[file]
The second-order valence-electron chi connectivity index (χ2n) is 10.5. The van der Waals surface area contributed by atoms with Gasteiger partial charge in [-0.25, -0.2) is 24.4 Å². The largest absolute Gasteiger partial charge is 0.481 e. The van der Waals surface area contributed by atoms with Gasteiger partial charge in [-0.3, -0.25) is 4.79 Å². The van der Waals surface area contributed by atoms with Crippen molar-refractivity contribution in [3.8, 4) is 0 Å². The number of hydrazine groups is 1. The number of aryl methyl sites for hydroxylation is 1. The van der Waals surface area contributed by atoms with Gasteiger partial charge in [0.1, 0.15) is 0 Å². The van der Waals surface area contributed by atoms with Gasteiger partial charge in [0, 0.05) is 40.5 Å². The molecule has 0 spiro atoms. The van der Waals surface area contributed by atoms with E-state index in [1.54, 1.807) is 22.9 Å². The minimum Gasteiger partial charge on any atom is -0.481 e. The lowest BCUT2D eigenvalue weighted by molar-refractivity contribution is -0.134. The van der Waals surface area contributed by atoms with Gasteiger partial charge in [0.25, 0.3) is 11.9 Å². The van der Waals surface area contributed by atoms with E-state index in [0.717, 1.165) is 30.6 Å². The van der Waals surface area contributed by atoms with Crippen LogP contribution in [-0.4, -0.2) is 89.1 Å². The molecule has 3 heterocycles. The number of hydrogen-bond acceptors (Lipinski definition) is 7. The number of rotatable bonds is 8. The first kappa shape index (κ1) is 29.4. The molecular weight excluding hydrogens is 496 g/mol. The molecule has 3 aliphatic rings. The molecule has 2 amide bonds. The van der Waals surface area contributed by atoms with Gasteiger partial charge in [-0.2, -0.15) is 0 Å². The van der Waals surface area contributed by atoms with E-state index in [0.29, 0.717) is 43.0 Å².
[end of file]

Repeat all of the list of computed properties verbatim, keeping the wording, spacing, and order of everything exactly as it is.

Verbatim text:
The second-order valence-electron chi connectivity index (χ2n) is 10.5. The van der Waals surface area contributed by atoms with Gasteiger partial charge in [-0.25, -0.2) is 24.4 Å². The largest absolute Gasteiger partial charge is 0.481 e. The van der Waals surface area contributed by atoms with Gasteiger partial charge in [-0.3, -0.25) is 4.79 Å². The van der Waals surface area contributed by atoms with Crippen molar-refractivity contribution in [3.8, 4) is 0 Å². The number of hydrazine groups is 1. The number of aryl methyl sites for hydroxylation is 1. The van der Waals surface area contributed by atoms with Gasteiger partial charge in [0.1, 0.15) is 0 Å². The van der Waals surface area contributed by atoms with Gasteiger partial charge in [0, 0.05) is 40.5 Å². The molecule has 0 spiro atoms. The van der Waals surface area contributed by atoms with E-state index in [1.54, 1.807) is 22.9 Å². The minimum Gasteiger partial charge on any atom is -0.481 e. The lowest BCUT2D eigenvalue weighted by molar-refractivity contribution is -0.134. The van der Waals surface area contributed by atoms with Gasteiger partial charge in [0.25, 0.3) is 11.9 Å². The van der Waals surface area contributed by atoms with E-state index in [0.717, 1.165) is 30.6 Å². The van der Waals surface area contributed by atoms with Crippen LogP contribution in [-0.4, -0.2) is 89.1 Å². The molecule has 3 heterocycles. The number of hydrogen-bond acceptors (Lipinski definition) is 7. The number of rotatable bonds is 8. The first kappa shape index (κ1) is 29.4. The molecular weight excluding hydrogens is 496 g/mol. The molecule has 3 aliphatic rings. The molecule has 2 amide bonds. The van der Waals surface area contributed by atoms with Gasteiger partial charge in [-0.2, -0.15) is 0 Å². The van der Waals surface area contributed by atoms with E-state index in [0.29, 0.717) is 43.0 Å².